I highly recommend artists to have a sketchbook and copy artists and how they draw things to learn their techniques. You also want to give them credit where credit is due and work your way up to learning from different artists and then making that your own, if that makes sense.

How did you get into making GIFs?

I started making GIFs in 2020. It was my birthday and my partner had just bought me an iPad to upgrade what I had been working on. I didn’t want to upgrade — I’m a very cheap Asian. I don’t want to upgrade things unless I really have to. But my partner bought me an iPad, and on there I downloaded Procreate because that was the popular app people were using to make animations.

I actually learned how to make GIFs from a YouTube video by Forest Mori. I watched that video and I was amazed because I realized that you could make GIFs and they could be used on all these different platforms. That’s when I applied to be a GIPHY artist.

I made it my goal that year to make GIFs and that’s how I started getting into it. I’m not a huge animator. There are some amazing animators out there and I would love to upgrade my animation style hopefully one day.

Do you have a dream project that you would like to work on?

I really would like to paint a mural in every big city, like New York. I’m Vietnamese, Cantonese, Teochew, and I would really, really love to paint a mural either in Hong Kong or Vietnam, somewhere out of the country, just to represent my side and have a little piece of myself in the homeland.

I was actually just in Vietnam last month. A lot of my art is heavily influenced by Vietnam as of right now. It’s really funny. I grew up speaking Cantonese, Teochew, then Vietnamese and then English, but I kind of lost a little bit of my Vietnamese. I feel like I’m just trying to reconnect to my Vietnamese roots through art right now; I’m drawing a lot of girls and áo dàis and bamboo hats.

You did a commission for us for AAPI Heritage Month. What do you hope your audience takes away from your commission?

It’s really hard to group a whole set of Asian people under the umbrella term, Asian. The term “Asian American” is such a huge umbrella for the diaspora that we have. I really had to think about how to make it as inclusive as possible, because there’s a lot of discourse on how AAPI isn’t really representative of a lot of different Asian people. I hope that audiences see that I’m trying to include everyone by including terminology like AAPIDA or APISA to represent South Asians and Desi Asians, and especially Native Hawaiians who don’t consider themselves Pacific Islanders, and even Central Asians — there’s a lot of different types of Asian people who get cut out of it all.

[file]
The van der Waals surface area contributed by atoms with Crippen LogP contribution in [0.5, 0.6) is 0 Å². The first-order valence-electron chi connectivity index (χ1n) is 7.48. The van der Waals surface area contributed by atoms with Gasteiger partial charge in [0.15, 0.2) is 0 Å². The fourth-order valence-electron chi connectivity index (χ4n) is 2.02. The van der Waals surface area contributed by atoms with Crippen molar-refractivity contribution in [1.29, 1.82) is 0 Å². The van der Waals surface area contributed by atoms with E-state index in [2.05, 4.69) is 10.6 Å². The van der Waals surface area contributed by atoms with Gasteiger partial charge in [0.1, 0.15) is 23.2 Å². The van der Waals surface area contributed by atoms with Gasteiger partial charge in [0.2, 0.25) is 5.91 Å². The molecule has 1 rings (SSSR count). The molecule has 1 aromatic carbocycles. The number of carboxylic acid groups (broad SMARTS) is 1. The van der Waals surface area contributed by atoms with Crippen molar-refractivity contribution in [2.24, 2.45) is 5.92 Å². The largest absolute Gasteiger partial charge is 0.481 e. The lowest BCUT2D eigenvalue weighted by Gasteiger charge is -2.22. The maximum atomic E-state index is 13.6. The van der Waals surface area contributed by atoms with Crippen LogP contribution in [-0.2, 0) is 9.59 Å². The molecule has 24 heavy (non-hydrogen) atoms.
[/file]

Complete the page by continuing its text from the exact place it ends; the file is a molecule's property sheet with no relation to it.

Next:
I hope people can realize that Asian people are not a monolith, and we are so much more diverse than people realize.

I love this GIF you made that says “Stronger Together.” It really speaks to the origin of “Asian American,” which was originally a political identity and coalition.

Yes, there’s a lot of pitting against each other, but I hope people realize we are one, and we should come in solidarity with each other while recognizing our own differences at the same time. I hope people can get that from what I created.

Is there an AAPI artist or work of art that you feel deserves more recognition?

During my last trip to Vietnam, I met a ton of Vietnamese artists, and I feel like they’re so underrated. The art scene is so different in Vietnam. I went to this art fair called LOCO Art Market, and they host a bunch of artists. One that really stood out to me was Lộn Xộn, which means messy in Vietnamese. Their art is more risograph based, and they’re really trying to put a spotlight on the Sekong River. A lot of people don’t see art coming from there, and they’re really trying to represent that area. I really love that about them, just trying to make art about things that haven’t been popular.

I’m really inspired by my friend Arah Kang. She’s a muralist. I really love her work. I’ve been in touch with Thao Le Thanh. I love their work a lot too, because they do a lot of linocut art. They really are political in their work too. I think it’s really important to have a voice and make art that also supports a good cause. I hope other artists can realize the art that they create is very political, and it does make a statement. It’s our duty to make art that reflects our values.